In the period 1940-1960, attitudes toward masturbation were significantly liberalised as the traditional repressive religious morality lost ground[15]. Instead, masturbation came to be seen as an action that reflected the ordinary psychological confusion & hormonal changes of adolescence. These changes, in turn, reflect a change in attitudes toward adolescence itself, as well as the development of a new definition of sexual normality in Quebec.


Thomas (1987)[16] reports on an interview study with 77 mothers of 4-6 year olds, mapping attitudes toward sexuality.





Additional refs.:


§         Shade, L. R. (2002) Protecting the Kids? Debates Over Internet Content, in Ferguson, Sh. & Shade,L. R. (Eds.) Civic Discourse and Cultural Politics in Canada: A Cacophony of Voices. Ablex, p76-87 []


§         Porter, M. (2005) First Blood: How three generations of Newfoundland women learned about menstruation. ESREA (European Society for Research on the Education of Adults) Life History and Biography Network Conference, Anghiari 3-6 marzo 2005 []

§         Gleason, M. (1999) Embodied negotiations: Children’s bodies and historical change in Canada, 1930 to 1960, J Canad Stud 34,1:112-3




Janssen, D. F., Growing Up Sexually. Volume I. World Reference Atlas. 0.2 ed. 2004. Berlin: Magnus Hirschfeld Archive for Sexology

Last revised: Apr 2005


[1]Bopp, J. & Bopp, M. (1997a) At the time of disclosure: A manual for front-line community workers dealing with sexual abuse disclosures in Aboriginal communities. Ottawa: Solicitor General Canada; Bopp, J. & Bopp, M. (1997b) Responding to sexual abuse: Developing a community-based sexual abuse response team in Aboriginal communities. Ottawa: Solicitor General Canada

[2]Hylton, J. H. et al. (2002) Aboriginal Sex Offending in Canada. Aboriginal Healing Foundation Research Series, p7

[3] Sutherland, N. (2000) Children in English-Canadian Society: Framing the Twentieth-Century Consensus. Waterloo, Ontario: Wilfrid Laurier University Press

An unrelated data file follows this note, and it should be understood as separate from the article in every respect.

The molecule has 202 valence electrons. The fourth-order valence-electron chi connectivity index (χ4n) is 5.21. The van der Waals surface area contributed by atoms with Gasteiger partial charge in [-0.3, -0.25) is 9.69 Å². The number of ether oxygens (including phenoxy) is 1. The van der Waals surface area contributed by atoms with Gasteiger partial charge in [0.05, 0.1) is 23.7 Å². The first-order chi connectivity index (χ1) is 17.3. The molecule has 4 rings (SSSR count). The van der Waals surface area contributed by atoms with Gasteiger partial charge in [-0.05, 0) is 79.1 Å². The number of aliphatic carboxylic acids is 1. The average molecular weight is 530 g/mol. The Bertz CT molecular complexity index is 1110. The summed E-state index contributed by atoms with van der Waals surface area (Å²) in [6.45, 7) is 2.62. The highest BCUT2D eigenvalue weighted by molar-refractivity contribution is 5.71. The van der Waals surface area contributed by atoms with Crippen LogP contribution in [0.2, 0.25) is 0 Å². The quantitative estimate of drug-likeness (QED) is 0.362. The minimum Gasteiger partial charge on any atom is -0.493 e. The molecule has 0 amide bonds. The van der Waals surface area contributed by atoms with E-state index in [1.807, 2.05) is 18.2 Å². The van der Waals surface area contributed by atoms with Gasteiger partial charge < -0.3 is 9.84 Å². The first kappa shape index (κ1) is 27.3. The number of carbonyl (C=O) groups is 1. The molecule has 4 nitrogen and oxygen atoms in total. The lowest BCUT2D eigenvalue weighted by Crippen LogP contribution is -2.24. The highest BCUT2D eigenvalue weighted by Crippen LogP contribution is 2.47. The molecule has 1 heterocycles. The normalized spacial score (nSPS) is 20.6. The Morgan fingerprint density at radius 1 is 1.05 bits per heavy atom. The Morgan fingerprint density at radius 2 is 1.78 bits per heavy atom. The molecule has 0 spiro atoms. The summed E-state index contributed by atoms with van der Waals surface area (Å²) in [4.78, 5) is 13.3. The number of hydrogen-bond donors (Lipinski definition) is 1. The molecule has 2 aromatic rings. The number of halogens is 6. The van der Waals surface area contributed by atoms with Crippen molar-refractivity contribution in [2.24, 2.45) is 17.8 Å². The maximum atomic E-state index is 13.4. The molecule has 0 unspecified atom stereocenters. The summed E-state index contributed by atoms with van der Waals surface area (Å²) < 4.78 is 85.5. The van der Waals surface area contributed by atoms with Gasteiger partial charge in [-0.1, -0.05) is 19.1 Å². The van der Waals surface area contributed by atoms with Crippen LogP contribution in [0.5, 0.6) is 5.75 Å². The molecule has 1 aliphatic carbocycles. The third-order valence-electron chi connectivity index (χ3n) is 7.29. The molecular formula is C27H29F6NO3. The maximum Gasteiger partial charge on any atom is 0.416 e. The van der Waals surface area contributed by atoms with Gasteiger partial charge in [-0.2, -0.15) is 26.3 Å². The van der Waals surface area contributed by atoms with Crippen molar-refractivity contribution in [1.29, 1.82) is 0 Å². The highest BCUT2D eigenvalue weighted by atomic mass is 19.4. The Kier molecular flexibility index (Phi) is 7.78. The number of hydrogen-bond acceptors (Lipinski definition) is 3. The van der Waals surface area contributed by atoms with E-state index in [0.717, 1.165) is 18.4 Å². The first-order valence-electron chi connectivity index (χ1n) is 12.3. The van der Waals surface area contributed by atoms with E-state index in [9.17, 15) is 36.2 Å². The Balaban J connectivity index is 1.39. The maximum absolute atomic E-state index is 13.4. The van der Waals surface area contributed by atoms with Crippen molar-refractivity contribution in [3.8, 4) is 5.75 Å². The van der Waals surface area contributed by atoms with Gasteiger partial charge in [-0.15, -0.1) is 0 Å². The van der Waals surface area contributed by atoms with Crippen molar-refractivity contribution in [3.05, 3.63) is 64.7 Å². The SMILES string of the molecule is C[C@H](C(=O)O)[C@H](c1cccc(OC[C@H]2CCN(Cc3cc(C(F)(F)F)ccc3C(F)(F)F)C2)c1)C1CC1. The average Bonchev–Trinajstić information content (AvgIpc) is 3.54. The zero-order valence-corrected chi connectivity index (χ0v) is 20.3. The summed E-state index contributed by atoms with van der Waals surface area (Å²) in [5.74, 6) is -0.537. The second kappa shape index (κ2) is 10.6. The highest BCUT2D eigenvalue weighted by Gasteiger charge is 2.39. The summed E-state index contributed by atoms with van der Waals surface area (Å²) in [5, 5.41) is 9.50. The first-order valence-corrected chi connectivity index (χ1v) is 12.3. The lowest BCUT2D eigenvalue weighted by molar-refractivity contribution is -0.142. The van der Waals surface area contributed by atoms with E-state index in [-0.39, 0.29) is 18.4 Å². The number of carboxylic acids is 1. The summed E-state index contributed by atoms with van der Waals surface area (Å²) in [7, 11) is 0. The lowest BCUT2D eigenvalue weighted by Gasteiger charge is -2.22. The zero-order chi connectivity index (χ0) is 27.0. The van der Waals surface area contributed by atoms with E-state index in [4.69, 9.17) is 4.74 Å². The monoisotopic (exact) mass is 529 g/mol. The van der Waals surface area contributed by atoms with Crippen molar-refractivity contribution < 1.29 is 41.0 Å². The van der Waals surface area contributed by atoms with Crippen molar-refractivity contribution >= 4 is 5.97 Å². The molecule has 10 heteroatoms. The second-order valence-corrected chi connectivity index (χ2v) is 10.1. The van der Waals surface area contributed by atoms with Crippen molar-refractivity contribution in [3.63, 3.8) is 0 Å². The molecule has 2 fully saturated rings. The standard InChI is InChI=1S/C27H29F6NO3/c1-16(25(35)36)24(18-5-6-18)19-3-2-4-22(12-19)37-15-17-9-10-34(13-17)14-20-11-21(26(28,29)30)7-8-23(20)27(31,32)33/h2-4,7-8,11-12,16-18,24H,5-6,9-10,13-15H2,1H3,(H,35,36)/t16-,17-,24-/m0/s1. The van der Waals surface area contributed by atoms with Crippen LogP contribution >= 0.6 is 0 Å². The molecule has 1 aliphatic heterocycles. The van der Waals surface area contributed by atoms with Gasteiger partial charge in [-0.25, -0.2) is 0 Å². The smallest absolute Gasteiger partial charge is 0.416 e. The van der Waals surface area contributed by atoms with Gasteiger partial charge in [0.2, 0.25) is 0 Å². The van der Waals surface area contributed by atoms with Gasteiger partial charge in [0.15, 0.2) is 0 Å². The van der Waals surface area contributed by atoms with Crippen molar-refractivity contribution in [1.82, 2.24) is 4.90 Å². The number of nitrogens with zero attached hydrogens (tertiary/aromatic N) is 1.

[4] See Michael Bliss, ‘”Pure Books on Avoided Subjects”: Pre-Freudian Sexual Ideas in Canada,’ CHA, Report, 1970, pp. 89–108; Bryan Strong, ‘Ideas of the Early Sex Education Movement in America, 1890–1920,’ HEQ, XII (Summer 1972), pp. 129–61.

[5] Report… into the Prison and Reformatory System, p. 475

[6] 73 Ibid., p. 478; see also the comments of William W. Murray, the superintendent of the State Industrial School, Rochester, New York, ibid., pp. 785–6.

[7] Desjardins, G. (1994) Les enchaînements tyranniques du vice solitaire: le geste et les conséquences, Rev Sexol 2,2

[8] Lee, J. A. (1982) Three Paradigms of Childhood, Rev Canad Sociol & Anthropol/Canad Rev Sociol & Anthropol 19,4:591-608

[9] Prescott, J. W., Levy, J. & Wallace, D. (1980) Affectional deprivation in childhood and adolescence in the United States and Quebec, Canada: a cross-cultural study of sexual alienation and violence, in Forleo, R. & Pasini, W. (Ed.) Medical Sexology. Amsterdam [etc.]: Elsevier, p169-81

[10] Shymko, D. L. (1979) The sources of sexual information of a sample of Canadian adolescents, in Cook, M. & Wilson, G. (Eds.) On Love and Attraction. Oxford [etc.]: Pergamon Press, p353-375

[11] Morin-Ribardière, C. (1980) L’éducation sexuelle au Québec: un bébé rampant et muselé, in Samson, J. (Ed.) Childhood & Sexuality: Proceedings of the International Symposium. Montreal: Editions Etudes Vivantes, p306-10

[12] Barrett, M. et al. (1997) Canada, in Francoeur, R. T. (Ed.) The International Encyclopedia of Sexuality. New York: Continuum. Vol. 1. Quoted form the online edition

[13] Barrett, M. (1990) Selected Observations on Sex Education in Canada, SIECCAN J 5,1:21-30; Barrett, M. (1994) Sexuality Education in Canadian Schools: An Overview in 1994, Canad J Hum Sex 3,3:199-207

[14] Otis. J., Gaston, G. Lambert, J. & Pronovest, R. (1990) Adolescents and Condom Use: The Difference Between Contraception and STD/AIDS Prevention. 6th International Conference on AIDS, San Francisco. Unpublished data in text is derived from this study.

[15] Desjardins, G. (1994) Les Enchainements tyranniques du vice solitaire: le geste et les consequences, Rev Sexol 2, 2:7-22

[16] Thomas, D. R. (1987) Authoritarianism and child-rearing practices, Austral Psychologist 22,2:197-201